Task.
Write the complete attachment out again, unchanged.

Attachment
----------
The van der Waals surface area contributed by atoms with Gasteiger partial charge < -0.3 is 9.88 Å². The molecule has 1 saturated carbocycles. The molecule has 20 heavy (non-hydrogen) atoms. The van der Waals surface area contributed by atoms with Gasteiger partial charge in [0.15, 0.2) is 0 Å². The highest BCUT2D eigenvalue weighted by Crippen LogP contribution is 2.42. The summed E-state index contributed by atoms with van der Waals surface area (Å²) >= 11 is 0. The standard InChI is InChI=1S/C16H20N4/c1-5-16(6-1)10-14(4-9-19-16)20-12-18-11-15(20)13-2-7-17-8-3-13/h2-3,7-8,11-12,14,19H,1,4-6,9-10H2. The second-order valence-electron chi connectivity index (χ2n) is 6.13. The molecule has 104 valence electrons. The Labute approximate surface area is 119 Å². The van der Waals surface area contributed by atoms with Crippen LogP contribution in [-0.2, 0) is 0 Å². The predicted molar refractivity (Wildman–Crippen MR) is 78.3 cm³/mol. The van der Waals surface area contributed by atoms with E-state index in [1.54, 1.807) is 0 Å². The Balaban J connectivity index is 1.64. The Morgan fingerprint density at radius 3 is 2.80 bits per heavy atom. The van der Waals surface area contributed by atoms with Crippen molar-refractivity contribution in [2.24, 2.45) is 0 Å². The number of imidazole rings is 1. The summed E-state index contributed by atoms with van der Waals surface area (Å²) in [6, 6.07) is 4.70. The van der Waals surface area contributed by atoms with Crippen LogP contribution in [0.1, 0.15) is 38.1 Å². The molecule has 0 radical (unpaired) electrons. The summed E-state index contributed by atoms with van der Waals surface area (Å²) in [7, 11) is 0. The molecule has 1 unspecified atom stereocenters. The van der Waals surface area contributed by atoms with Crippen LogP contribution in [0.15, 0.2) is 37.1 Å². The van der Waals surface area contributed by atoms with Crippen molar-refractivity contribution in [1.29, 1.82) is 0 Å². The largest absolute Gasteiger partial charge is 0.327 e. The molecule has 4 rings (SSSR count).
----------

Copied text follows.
The van der Waals surface area contributed by atoms with Gasteiger partial charge < -0.3 is 9.88 Å². The molecule has 1 saturated carbocycles. The molecule has 20 heavy (non-hydrogen) atoms. The van der Waals surface area contributed by atoms with Gasteiger partial charge in [0.15, 0.2) is 0 Å². The highest BCUT2D eigenvalue weighted by Crippen LogP contribution is 2.42. The summed E-state index contributed by atoms with van der Waals surface area (Å²) >= 11 is 0. The standard InChI is InChI=1S/C16H20N4/c1-5-16(6-1)10-14(4-9-19-16)20-12-18-11-15(20)13-2-7-17-8-3-13/h2-3,7-8,11-12,14,19H,1,4-6,9-10H2. The second-order valence-electron chi connectivity index (χ2n) is 6.13. The molecule has 104 valence electrons. The Labute approximate surface area is 119 Å². The van der Waals surface area contributed by atoms with Crippen LogP contribution in [-0.2, 0) is 0 Å². The predicted molar refractivity (Wildman–Crippen MR) is 78.3 cm³/mol. The van der Waals surface area contributed by atoms with E-state index in [1.54, 1.807) is 0 Å². The Balaban J connectivity index is 1.64. The Morgan fingerprint density at radius 3 is 2.80 bits per heavy atom. The van der Waals surface area contributed by atoms with Crippen molar-refractivity contribution in [2.24, 2.45) is 0 Å². The number of imidazole rings is 1. The summed E-state index contributed by atoms with van der Waals surface area (Å²) in [6, 6.07) is 4.70. The van der Waals surface area contributed by atoms with Crippen LogP contribution in [0.1, 0.15) is 38.1 Å². The molecule has 0 radical (unpaired) electrons. The summed E-state index contributed by atoms with van der Waals surface area (Å²) in [7, 11) is 0. The molecule has 1 unspecified atom stereocenters. The van der Waals surface area contributed by atoms with Crippen LogP contribution in [0.15, 0.2) is 37.1 Å². The van der Waals surface area contributed by atoms with Crippen molar-refractivity contribution in [1.29, 1.82) is 0 Å². The largest absolute Gasteiger partial charge is 0.327 e. The molecule has 4 rings (SSSR count).